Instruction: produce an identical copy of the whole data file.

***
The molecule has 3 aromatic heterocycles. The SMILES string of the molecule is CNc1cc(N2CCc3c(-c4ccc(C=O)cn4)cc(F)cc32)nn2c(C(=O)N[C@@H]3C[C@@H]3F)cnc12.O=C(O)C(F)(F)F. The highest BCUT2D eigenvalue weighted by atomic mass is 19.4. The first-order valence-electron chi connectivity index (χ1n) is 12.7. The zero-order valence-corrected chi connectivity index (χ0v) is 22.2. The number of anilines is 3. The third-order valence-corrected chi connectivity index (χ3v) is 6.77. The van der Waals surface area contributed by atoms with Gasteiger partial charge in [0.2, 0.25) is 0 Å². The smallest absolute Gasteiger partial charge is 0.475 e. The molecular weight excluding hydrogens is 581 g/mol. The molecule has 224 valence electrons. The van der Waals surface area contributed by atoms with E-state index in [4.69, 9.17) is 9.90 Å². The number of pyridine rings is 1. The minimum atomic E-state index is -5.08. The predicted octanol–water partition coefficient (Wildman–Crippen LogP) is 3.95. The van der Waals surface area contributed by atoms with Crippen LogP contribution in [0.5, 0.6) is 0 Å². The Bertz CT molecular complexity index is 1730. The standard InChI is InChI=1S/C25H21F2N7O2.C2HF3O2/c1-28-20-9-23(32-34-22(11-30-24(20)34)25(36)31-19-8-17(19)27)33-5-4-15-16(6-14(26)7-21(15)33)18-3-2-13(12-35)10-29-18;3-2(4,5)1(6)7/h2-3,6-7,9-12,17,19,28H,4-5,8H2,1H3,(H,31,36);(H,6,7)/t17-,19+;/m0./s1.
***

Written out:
The molecule has 3 aromatic heterocycles. The SMILES string of the molecule is CNc1cc(N2CCc3c(-c4ccc(C=O)cn4)cc(F)cc32)nn2c(C(=O)N[C@@H]3C[C@@H]3F)cnc12.O=C(O)C(F)(F)F. The highest BCUT2D eigenvalue weighted by atomic mass is 19.4. The first-order valence-electron chi connectivity index (χ1n) is 12.7. The zero-order valence-corrected chi connectivity index (χ0v) is 22.2. The number of anilines is 3. The third-order valence-corrected chi connectivity index (χ3v) is 6.77. The van der Waals surface area contributed by atoms with Gasteiger partial charge in [0.2, 0.25) is 0 Å². The smallest absolute Gasteiger partial charge is 0.475 e. The molecular weight excluding hydrogens is 581 g/mol. The molecule has 224 valence electrons. The van der Waals surface area contributed by atoms with E-state index in [4.69, 9.17) is 9.90 Å². The number of pyridine rings is 1. The minimum atomic E-state index is -5.08. The predicted octanol–water partition coefficient (Wildman–Crippen LogP) is 3.95. The van der Waals surface area contributed by atoms with Crippen LogP contribution in [0.5, 0.6) is 0 Å². The Bertz CT molecular complexity index is 1730. The standard InChI is InChI=1S/C25H21F2N7O2.C2HF3O2/c1-28-20-9-23(32-34-22(11-30-24(20)34)25(36)31-19-8-17(19)27)33-5-4-15-16(6-14(26)7-21(15)33)18-3-2-13(12-35)10-29-18;3-2(4,5)1(6)7/h2-3,6-7,9-12,17,19,28H,4-5,8H2,1H3,(H,31,36);(H,6,7)/t17-,19+;/m0./s1.